“We do not know the exact number of files yet,” noted Dyung Le, the director of systems engineering for the ERA project at NARA. But between the electronic records from the Bush Administration, the bulk of which is photos and e-mail, and all the other electronic records that NARA anticipates needing to store in the near future, Le anticipates the amount of data could be around 200TB. Right now, Le said, “the system can accommodate around 350TB. But we need to grow that up” to be able to store around 7PB.
Archiving and Active Storage
The problem, as with so many large-scale storage projects, has been the budget. In 2005, after awarding a $308 million six-year contract to Lockheed Martin and its team of archiving and data management experts, which included BearingPoint, Fenestra Technologies, FileTek, History Associates, EDS, Image Fortress and Science Applications International, NARA had its ERA budget drastically cut, causing Lockheed Martin to rethink the project and adjust the schedule.
“We could not afford to go out and do everything all at once,” explained Le. “So we started out with a smaller system that was primarily disk-based.” But the goal, he said, is to not have everything on disk, even though “it would make my life a lot simpler.”
The problem with creating an all-disk system is that “the cost would be prohibitive,” he said. “We do not just store one copy of the records. We need to store multiple copies [including offsite]. The Archives is very concerned about integrity. So everything has to be kept in triplicate, and everything is hash and checksum checked, and so forth.”
Ultimately tape proved to be the most cost-effective solution, though NARA plans on having active data stored on disk. “Most likely, what you will see coming out is a tiered system, with disk-based storage for the more frequently accessed records and then tape backup behind that,” he said. The problem is that it is hard to determine which records the public will want to access, “so it’s a little bit hard for us right now to figure out what we need to put on disk.”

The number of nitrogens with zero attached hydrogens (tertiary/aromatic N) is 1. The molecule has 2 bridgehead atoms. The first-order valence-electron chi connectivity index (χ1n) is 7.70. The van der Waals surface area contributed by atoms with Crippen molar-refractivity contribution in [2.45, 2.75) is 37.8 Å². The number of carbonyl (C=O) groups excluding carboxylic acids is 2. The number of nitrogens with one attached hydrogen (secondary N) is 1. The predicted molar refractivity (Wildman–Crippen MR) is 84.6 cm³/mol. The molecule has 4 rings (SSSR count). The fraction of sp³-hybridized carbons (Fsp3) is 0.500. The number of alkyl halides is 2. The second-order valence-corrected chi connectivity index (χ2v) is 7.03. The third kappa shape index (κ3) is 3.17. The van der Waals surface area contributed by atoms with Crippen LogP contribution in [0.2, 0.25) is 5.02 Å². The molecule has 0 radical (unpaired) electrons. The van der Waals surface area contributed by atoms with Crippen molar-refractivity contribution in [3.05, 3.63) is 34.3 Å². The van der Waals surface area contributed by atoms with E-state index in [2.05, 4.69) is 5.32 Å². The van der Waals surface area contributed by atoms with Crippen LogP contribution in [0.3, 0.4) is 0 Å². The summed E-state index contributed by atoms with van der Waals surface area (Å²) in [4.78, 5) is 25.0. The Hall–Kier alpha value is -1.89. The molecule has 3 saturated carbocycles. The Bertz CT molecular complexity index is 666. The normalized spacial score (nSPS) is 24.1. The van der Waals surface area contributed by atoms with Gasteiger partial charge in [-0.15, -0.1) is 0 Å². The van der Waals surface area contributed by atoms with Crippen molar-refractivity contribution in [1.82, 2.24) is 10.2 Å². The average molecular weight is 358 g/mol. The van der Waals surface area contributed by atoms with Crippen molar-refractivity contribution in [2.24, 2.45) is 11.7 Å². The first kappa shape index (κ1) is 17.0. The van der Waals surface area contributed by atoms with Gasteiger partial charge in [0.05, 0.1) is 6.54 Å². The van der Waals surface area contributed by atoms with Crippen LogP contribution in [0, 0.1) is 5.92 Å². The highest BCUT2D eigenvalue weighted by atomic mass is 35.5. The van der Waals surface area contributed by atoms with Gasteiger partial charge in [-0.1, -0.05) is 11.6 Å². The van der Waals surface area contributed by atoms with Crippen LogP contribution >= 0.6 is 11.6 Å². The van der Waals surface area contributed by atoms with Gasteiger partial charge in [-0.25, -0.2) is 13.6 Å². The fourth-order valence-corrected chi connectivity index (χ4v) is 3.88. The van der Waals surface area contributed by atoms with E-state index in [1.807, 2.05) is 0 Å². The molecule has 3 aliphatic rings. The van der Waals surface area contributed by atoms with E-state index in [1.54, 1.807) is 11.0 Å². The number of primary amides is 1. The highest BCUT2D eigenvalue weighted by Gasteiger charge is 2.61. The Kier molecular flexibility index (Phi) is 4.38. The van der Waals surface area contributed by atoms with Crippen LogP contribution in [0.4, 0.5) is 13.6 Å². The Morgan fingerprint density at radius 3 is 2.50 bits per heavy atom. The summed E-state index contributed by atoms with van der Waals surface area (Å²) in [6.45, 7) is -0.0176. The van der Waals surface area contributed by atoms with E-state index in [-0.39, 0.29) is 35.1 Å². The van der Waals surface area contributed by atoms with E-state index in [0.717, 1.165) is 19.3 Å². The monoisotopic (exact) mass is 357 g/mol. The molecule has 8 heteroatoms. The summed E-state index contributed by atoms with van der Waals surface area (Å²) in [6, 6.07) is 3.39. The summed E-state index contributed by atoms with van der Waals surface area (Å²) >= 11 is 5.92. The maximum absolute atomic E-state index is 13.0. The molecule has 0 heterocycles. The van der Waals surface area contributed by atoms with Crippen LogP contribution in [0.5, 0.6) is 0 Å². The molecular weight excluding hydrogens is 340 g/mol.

An Open Storage Architecture
Whatever the ultimate configuration, the system will be generic, said Le, “because the goal of the system was to be scalable, open and evolvable. We didn’t want to be locked into any one vendor’s particular [architecture or features],” he said. “Because of that we use a lot of Sun equipment, because Sun is very generic.”
In addition to Sun Microsystems (NASDAQ: JAVA), the project is also using equipment from Cisco (NASDAQ: CSCO), NetApp (NASDAQ: NTAP), Hitachi and EMC (NYSE: EMC). NARA uses the Hitachi Content Archive Platform and a Hitachi hierarchical storage system (HSM) that manages Sun, Hitachi and EMC hardware. EMC supplies the SAN, which Le said is used only as a transfer device, and its importance in the overall architecture is minimal.
“We use a lot of things, but in a very generic way,” Le said, “because we did not want to tailor our architecture to one particular vendor’s approach.”
Despite budgetary problems and delays, however, the project is still on track to be substantially (if not entirely) completed in 2011, and the four pilot agencies — the U.S. Patent and Trademark Office, the National Oceanographic Office, the National Nuclear Security Administration and the Bureau of Labor Statistics — have already been trained on the ERA system, and NARA expects them to start using it some time this year.